Financial crime: Tax schemes and investigations .. Tchenguiz
7 October 2019
The ultra-wealthy will often find themselves subject to additional scrutiny simply by virtue of being who they are. More recently though the affluent have also found themselves dropped in a hole as tax schemes once thought of and encouraged by "professionals" and peers suddenly turn into scorched earth. Citywealth’s April French Furnell spoke to those specialising in advising UHNW clients on financial crime and tax issues to gain an insight into how UHNW’s can limit their exposure.
The harsh truth is “the reality is that UHNWs are easy targets for populist governments and authorities and there is little they can do to avoid politically popular attacks”, stated Stephen Baker, Senior Partner at Baker & Partners, an English barrister and Jersey advocate. He continued, “What they can do, however, is to act within the law and with prudence in their personal and business dealings and in the movement of their assets”.
What this means in practice is seeking advice at an early stage as to the transfer of assets or the creation of structures. Baker explained that advice should be sought “not just for their legality but for how they may appear to outsiders”. Indeed, as “The UHNW may be the subject of generic suspicion simply for being an UHNW. The way in which transfers or transactions take place may simply feed that suspicion.”
The source of UHNW’s wealth is a further area subject to “microscopic scrutiny” according to Nicola Finnerty, partner in criminal litigation at Kingsley Napley. This scrutiny affects even the most basic financial transactions explained Finnerty, such as “opening a bank account, instructing lawyers or accountants, purchasing property”. To mitigate this, “UHNWIs should ensure they have professional advice in the form of financial advisors, accountants, lawyers who can ensure that source of wealth is documented and verified”, advised Finnerty.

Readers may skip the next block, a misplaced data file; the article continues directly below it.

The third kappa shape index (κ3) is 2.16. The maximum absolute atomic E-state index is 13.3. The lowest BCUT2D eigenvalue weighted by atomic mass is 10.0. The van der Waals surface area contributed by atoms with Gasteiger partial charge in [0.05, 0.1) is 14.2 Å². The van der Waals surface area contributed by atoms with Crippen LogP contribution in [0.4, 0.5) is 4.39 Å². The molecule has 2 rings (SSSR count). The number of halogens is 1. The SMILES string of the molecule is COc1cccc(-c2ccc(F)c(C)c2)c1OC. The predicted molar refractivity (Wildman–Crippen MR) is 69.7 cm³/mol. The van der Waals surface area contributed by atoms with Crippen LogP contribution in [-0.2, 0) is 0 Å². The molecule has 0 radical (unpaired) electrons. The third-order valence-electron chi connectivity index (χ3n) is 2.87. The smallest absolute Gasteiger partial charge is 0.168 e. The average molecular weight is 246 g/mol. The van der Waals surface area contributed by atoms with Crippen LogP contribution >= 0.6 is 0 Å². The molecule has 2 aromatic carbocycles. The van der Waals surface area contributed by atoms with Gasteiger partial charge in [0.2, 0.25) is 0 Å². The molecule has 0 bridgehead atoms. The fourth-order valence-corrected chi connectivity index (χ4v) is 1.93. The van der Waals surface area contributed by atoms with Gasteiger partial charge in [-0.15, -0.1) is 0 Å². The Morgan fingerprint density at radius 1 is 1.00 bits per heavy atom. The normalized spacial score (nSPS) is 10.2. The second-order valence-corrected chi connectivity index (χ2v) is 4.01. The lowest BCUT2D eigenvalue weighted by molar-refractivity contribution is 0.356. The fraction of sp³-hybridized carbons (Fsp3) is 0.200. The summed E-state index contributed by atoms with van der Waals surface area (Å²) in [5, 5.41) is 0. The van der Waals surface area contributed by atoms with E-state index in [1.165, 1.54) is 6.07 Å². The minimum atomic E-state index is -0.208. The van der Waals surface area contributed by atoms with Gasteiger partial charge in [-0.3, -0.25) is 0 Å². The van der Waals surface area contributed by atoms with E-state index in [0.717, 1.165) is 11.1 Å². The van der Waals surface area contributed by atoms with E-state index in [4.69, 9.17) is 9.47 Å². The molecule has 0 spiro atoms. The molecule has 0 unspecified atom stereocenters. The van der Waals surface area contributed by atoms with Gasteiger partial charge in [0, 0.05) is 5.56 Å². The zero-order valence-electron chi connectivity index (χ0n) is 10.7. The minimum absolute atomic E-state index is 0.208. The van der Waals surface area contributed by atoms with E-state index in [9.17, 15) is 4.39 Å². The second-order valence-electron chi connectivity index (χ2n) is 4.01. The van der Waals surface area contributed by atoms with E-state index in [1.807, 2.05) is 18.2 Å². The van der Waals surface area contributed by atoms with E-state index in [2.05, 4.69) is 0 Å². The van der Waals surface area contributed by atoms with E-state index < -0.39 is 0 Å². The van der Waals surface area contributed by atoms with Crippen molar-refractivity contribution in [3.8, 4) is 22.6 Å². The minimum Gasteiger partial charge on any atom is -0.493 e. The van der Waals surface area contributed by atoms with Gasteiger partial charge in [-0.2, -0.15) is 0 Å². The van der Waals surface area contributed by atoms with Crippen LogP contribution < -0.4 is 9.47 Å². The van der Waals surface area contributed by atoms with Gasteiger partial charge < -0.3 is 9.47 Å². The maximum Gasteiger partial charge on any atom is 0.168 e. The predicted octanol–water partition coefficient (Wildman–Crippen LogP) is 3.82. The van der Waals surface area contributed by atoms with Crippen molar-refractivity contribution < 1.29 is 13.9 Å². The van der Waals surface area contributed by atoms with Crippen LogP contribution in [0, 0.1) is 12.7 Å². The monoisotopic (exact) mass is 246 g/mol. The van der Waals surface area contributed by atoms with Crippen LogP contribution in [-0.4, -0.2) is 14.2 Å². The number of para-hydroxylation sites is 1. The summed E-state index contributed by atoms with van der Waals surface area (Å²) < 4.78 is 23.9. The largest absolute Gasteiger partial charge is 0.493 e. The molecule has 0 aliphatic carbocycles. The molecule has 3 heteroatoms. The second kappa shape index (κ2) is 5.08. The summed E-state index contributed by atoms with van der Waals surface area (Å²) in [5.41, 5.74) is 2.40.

This has only become more important in light of the introduction of Unexplained Wealth Orders in January 2018 (You can read more about them in our article here: https://www.citywealthmag.com/news/unexplained-wealth-orders). Simply put, “they allow property to be ‘frozen’ in certain circumstances whilst the source of income used to purchase the property is investigated. UHNWi’s who have large portions of their income from sources which are not public are more at risk of having to deal with such an order”, said Finnerty. These tools can be seen as essential in the global fight against corruption and fraud yet there is no denying that they carry a reputational risk for those served who may find themselves subject to media scrutiny, the likes of which they have spent their lives trying to avoid.
In the worst case, UHNW individuals might find themselves subject to a criminal investigation, said Shaul Brazil, a partner at BCL Solicitors. “Following the financial crisis in 2008, for example, the SFO commenced a number of investigations into the business dealings of UHNW individuals who had accumulated highly leveraged positions, which contributed to significant losses by financial institutions. The investigation into Robert and Vincent Tchenguiz is a prime example. In that case, the SFO conducted well-publicised raids and arrests but was ultimately shown in judicial review proceedings to have wholly misunderstood the relevant transactions.”